Monday, October 19, 2009

Fantasies of the Unconscious - Fire in the Sky

I’m sure I had been told the story before … probably years ago but it was since forgotten. The subject came up purely by chance a few weeks back during one of my long-overdue visits to my mother’s place.

“I’m going next week to the Kranji War Memorial,” I announced. Well up to that point it was a rather dull conversation so even an intended visit to a graveyard had an edge of uplifting excitement.

“Don’t forget to visit your grandfather” she intoned.

“Huh?” was my reply.

Mum rolls her eyes to heaven (yeah sarcasm runs deep in the family) … and so the story was retold.

My maternal grandfather Arthur Henry Nunes had died many years before I was born … during the war - that's World War II (No Viviane, I’m old but not that ancient!).

It was just before the Japanese invasion of Singapore. The word had gone out in late 1941 asking for civilian volunteers. Help was needed for civil defence – to direct people to air-raid shelters, and putting out the fires from the aerial bombs that everyone knew was surely to come. Others were asked to join the Local Defence Corps – essentially to help out with the military defence of the island.

The latter was considered more dangerous but also prestigious – probably because you were armed with a rifle and would soon be in the thick of the action. So being a young man in his 30s, he went to the military.

My mother, who would have been about six or seven at the time I guess, couldn’t quite remember the details apart from the fact that her father was a rather eccentric individual with a bad temper (traits I was destined to inherit).

Seeing the Japanese planes bombing Singapore at will without a thought for innocent civilians killed and maimed, must have ignited that anger which apparently knew no bounds.

“He used to run around pointing his rifle in the sky, taking potshots at the planes” she said.

Of course he never hit anything. The Japanese fighters and even the bombers were probably flying too high and too fast but I guess he wanted to make a statement – that we – or at least he – would not go down without a fight.

He survived the invasion but died during the Occupation due malnutrition and illness at the age of just 38.

And so when I finally made it to the Kranji War Memorial a week later, I headed straight to locate the memorial to a man I owe my life to (in a way) but never knew ‘cept in some old faded pictures.

Among the many columns dedicated to Allied soldiers who gave their all for Singapore, I found the wall listing the names of our local volunteers. And there two-thirds of the way down was his name – “Nunes A. H.”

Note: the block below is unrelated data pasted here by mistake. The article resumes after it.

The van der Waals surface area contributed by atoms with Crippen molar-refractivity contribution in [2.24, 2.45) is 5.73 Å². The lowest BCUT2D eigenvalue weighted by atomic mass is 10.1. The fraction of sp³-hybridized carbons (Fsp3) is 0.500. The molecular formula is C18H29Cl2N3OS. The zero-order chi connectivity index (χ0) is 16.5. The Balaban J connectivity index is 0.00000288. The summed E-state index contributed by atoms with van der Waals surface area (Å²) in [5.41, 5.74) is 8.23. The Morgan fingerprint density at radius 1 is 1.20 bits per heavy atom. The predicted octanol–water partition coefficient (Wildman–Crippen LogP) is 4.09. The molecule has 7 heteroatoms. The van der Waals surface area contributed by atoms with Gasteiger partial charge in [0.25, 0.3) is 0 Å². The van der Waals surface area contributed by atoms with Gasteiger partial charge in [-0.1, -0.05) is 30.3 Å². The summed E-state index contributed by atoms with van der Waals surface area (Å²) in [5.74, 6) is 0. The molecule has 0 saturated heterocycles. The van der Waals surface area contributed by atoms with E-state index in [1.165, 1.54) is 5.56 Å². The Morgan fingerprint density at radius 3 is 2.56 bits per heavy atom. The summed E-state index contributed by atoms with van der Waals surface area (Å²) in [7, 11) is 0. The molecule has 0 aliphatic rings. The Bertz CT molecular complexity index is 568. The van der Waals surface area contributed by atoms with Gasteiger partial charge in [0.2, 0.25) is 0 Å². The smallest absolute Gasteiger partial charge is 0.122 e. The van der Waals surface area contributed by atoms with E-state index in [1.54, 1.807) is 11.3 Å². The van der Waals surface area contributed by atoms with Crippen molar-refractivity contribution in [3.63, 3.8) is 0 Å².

I stood there for several minutes waiting to feel well … something.

I had envisioned that it would be a special, humbling moment of sorts … stretching across time and space to be reunited for a moment with a family member long gone.

And so I waited as sweat trickled down my face.

Damn … nothing happened. I felt a little cheated.

It should have been something grand, unforgettable. But all I felt was the heat of the noon-day sun. I took a photograph just to show I was there, turned and walked away.

I still did not know him any better. It was just another name on a wall, one name among thousands, nothing more.

As I headed down the gently sloping grounds to the bus, a group of people were laying a wreath of poppies. I stopped in respect and watched as a styrofoam wreath covered with tacky plastic poppies was placed against a Christian cross.

As at this point I wasn’t looking to feel anything, I wasn’t disappointed.

As I passed row upon row of white tombstones, the futility of the place sank in. So and so aged 23 – Dead, So and so aged 19 – Dead, Unknown soldier – Dead. Was it worth it? Singapore had been billed as the impenetrable fortress and yet we didn’t even put up much of a fight, surrendering in about a week.

So maybe that crazy guy who pointed his rifle at the devils of the rising sun as they flew on towards the city to unleash yet another load of wanton destruction and fired round after round until his magazine clicked empty, wasn’t all that mad after all.

When all seems lost and hope has run cold, in a time of madness maybe the only sane thing left to do, when you are pissed and have your back against the wall, is to fire your weapon into the sky in one last act of defiance for freedom, for country … and for family.

Rest well A. H. Nunes ... I still don’t know you but I'm walking away with a sense of pride ... I think I’m beginning to understand...

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